It’s that time of year again. The panels, the bookfair, the schmoozing. It’s all enlightening, inspiring, and empowering — until it’s not. Don’t get us wrong. We love AWP (in fact we’ll be at booth 107), but 500+ sessions, 800+ exhibitors, and 12,000+ attendees is a lot. And sooner or later, you might feel the need to get away from it all.

That's why we're rounding up some literary landmarks for you to check out in the D.C. area.


Writers can’t resist a good bookstore. Here are three to browse and buy.

Politics and Prose

Distance from convention center: .3 miles


Politics and Prose offers books in a variety of genres, including biography and history, fiction, poetry, sports, and of course politics and current events. After browsing, head down to the Den for yummy-sounding toasts, bowls, and sandwiches, as well as coffee, tea, beer, and wine.

Politics and Prose has four locations in the D.C. area. The closest one to the AWP convention center is at 1025 5th St. NW.

Kramerbooks & Afterwords Cafe

Distance from convention center: 1.3 miles


Bookstores and cafes go together like — well, bookstores and cafes. But that wasn’t always the case. Back in 1976 when Kramerbooks & Afterwords first opened, it was the first bookstore/cafe in Washington, D.C. At the bookstore you’ll find a wide variety, while at the cafe you’ll find much more than just coffee and sandwiches.

Busboys and Poets

Distance from convention center: .3 mile


The name Busboys and Poets was inspired by poet Langston Hughes, who worked as a busboy at the Wardman Park Hotel before rising to poetic fame. Busboys and Poets features a cafe with an extensive menu, an art exhibit, and of course books.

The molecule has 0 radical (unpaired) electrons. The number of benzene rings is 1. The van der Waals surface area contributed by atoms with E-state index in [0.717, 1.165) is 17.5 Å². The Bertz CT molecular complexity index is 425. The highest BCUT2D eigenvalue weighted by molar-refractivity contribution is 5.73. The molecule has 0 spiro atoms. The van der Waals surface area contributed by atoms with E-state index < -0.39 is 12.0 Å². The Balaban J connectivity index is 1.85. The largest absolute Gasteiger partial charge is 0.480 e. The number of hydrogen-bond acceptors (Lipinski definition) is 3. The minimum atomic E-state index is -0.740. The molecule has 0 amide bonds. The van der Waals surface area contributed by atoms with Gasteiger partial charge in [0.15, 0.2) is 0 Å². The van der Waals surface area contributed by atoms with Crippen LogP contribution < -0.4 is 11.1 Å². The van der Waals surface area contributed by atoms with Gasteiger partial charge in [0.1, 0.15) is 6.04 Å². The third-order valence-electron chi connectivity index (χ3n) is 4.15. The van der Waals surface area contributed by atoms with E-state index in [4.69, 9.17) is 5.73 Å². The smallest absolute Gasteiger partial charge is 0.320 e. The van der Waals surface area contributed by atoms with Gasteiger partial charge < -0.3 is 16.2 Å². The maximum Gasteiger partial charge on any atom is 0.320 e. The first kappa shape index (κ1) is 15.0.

They have four locations in D.C., one in Arlington, Virginia, and one in Hyattsville, Maryland.
The closest to the AWP convention center is at 1025 5th St NW, a joint effort with Politics and Prose.


Of course stores aren’t the only places to find books. Visit these libraries, where you can find books and beyond.

Library of Congress

Distance from convention center: 1.7 miles


The Library of Congress is the largest library in the world, housing millions of books, newspapers, maps, manuscripts, recordings, and photographs. Check out their Rosa Parks collection as well as their current and ongoing exhibitions.

Folger Shakespeare Library

Distance from convention center: 1.6 miles


The Folger Shakespeare Library houses the world’s largest Shakespeare collection, and rare books, manuscripts, and pieces of art from the Renaissance period. If you’re free one evening, you can also catch a performance or reading.

Francis A. Gregory Neighborhood Library

Distance from convention center: 5.1 miles


(Photo via Architizer)

Visit the Francis A. Gregory Neighborhood Library for its super-cool design, inside and out.


Washington, D.C. has been home to many, many writers — so many that authors Kim Roberts and Dan Vera started the DC Writers’ Homes project, which documents the homes of writers who lived in the greater Washington, D.C. area. Below are just a few examples.

Frederick Douglass House

Distance from convention center: 4 miles


In addition to being a writer, Frederick Douglass was a social reformer, abolitionist, statesman, and orator. Born a slave in Talbot County, Maryland, he escaped slavery at age 20 after two thwarted attempts.

He moved to Washington, D.C. in 1872. In 1877, he purchased Cedar Hill, what is now known as the Frederick Douglass House, and lived there for much of the rest of his life.

Guided tours of the house are available, and reservations are recommended.

Roald Dahl

Distance from convention center: 1.6 miles